Social engagements, playdates, extra-circular activities, meal preps, homework, school drop off and pick up, bath’s, medical appointments, cleaning, washing clothes, work hours – parents face a lot of activity on a daily basis. It makes you wonder where that village is when you need it, right?
Most parents are utterly exhausted by the end of the day. Spare time on the weekends is often used to recoup and preparing to do it all again the next week. You may even try to practice self-care and soak your tired feet in some apple cider vinegar and have a glass of wine. And, it’s usually an even rarer treat if you find an unused minute on the calendar to spend one-on-one quality time with each of your children.
This conundrum of life demands conflicting with parenting desires causes many parents a tremendous amount of guilt and anxiety. As parents, we often wonder if we are spending enough time with our children to foster bonds and positive development. It turns out that it’s more about what you do than how often you do it.
Here are five ideas to help you achieve this quality time with your children:
Create Opportunity Within Everyday Activities That Already Exist
While it’s the quality, not quantity, of time that’s most important, you’ll find that the more time you share, the more opportunities will arise for that quality time. The most obvious opportunities are actually within the activities of daily living that occur each day.
We all have to eat meals, right? But, how often is that meal a grab and go your separate ways to the television or bedroom or spent with everyone on some electronic device? Seven days of meals where all family members sit down at a table without ANY distractions isn’t likely feasible for working families.
Set aside as many days as you can, making at least one night of the week family meal night at the table without electronics. Use this time to meaningfully communicate with each other and discuss the events of the day or week. Highs and Lows is a great game to play; each person tells what the best part of their day was (the high) and what the worst part was (low.)
Chores provide another opportunity for meaningful conversation as parents can team up with a child to wash dishes, fold laundry, do yard work, and such.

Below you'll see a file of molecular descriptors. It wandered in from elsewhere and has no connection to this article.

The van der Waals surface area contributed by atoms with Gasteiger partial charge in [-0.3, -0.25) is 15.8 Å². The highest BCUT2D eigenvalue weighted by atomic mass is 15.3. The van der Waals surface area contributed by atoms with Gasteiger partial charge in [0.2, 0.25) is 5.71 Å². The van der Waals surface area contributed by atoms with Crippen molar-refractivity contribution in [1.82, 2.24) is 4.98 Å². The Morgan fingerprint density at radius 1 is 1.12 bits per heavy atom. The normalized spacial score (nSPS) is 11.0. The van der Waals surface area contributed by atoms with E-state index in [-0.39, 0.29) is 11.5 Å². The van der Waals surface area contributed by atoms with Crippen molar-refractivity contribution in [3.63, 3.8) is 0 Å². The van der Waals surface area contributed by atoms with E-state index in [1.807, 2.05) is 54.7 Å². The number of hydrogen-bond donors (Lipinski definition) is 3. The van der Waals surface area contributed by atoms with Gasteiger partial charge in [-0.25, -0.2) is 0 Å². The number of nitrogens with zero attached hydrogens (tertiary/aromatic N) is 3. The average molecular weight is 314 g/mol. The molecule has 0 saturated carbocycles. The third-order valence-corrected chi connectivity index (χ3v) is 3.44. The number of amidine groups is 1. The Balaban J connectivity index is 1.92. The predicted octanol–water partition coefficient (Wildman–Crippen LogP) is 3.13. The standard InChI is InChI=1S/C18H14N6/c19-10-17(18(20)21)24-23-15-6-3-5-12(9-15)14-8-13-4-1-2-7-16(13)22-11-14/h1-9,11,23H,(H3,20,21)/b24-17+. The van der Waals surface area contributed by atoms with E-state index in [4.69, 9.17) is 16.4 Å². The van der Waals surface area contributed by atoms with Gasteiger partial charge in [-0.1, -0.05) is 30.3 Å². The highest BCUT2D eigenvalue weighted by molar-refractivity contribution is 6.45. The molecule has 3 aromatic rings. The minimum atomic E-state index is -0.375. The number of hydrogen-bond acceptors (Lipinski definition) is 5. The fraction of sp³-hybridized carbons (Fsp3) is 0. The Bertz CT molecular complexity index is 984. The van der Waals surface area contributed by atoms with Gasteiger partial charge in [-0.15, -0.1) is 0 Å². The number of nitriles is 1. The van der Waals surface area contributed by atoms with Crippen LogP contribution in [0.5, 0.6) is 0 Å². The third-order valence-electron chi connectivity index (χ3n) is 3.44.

Even commutes can work as meaningful bonding time. As you take your child to and from activities and school, just turn the radio off and shut down electronics. Ask your child questions that aren’t a yes or no answer about wherever you’re headed.
Prepare A Meal Together
Plan ahead a day that you’ll do the meal. Give your child input on what’s to be cooked. Go to the grocery store together to acquire all the ingredients just for this special meal. Take the opportunity to teach your child about the ingredients and how to shop for them. Prepare and serve the meal together. Make them as much a part of the process as safely possible. It’s a fantastic opportunity to teach your child a life skill in cooking and make them feel productive and included through choice.
Plan Routine Special Outings For The Family
You can schedule these events routinely on your calendar as your budget allows, and it doesn’t always have to be something extravagant. It can be simple and inexpensive like a monthly trip to the park, zoo, or local museum where parents can directly engage with children about what he/she sees and take advantage of teaching and learning opportunities.
Maybe your child is a foodie? You can schedule a meal out to try new foods together. Talk about the culture behind the food and all the things you both liked and didn’t like afterward. Maybe your child likes sports. You can attend anything from a free youth game to a professional sporting event and have tons to talk about during and after the game.
Give Each Child A Date Night
Just as you would a spouse date night, schedule one night to take your child out to a place of his or her choosing. The two of you can get dressed up together and paint the town red. Write it huge on the calendar! Setting aside a day or night that’s just your child’s will strengthen your bond and make the child feel extra important, seen, and heard.
Create A Bedtime Ritual
You’re tired, but set aside 10-15 minutes each night to create a routine activity that you and your child will do every night before bedtime.
This can be as simple as reading one chapter in a book each night. You can set up a puzzle and commit to doing 10 pieces each night. Perhaps you want to say a prayer with your child or sing songs together. It can even be as simple as the two of you picking and laying out clothes for the next day.
Such rituals not only provide bonding moments, they also can help establish a healthy bedtime schedule that will serve to help your child’s concentration and immunity. Need more ideas? Author Karen Stephens, director of Illinois State University Child Care Center and instructor in child development for the ISU Family and Consumer Sciences Department, outlines some great ideas for establishing a bedtime routine in her article.
In closing, remember that these activities aren’t about how much money you spend on your child, how long the activity lasts, or where it takes place. It’s about the uninterrupted, undivided attention you give each child during each opportunity. It’s about having an open line of communication between you and the child. It’s about the substance behind the time, not the time itself. Challenge yourself to look for both and create these moments as often as you can.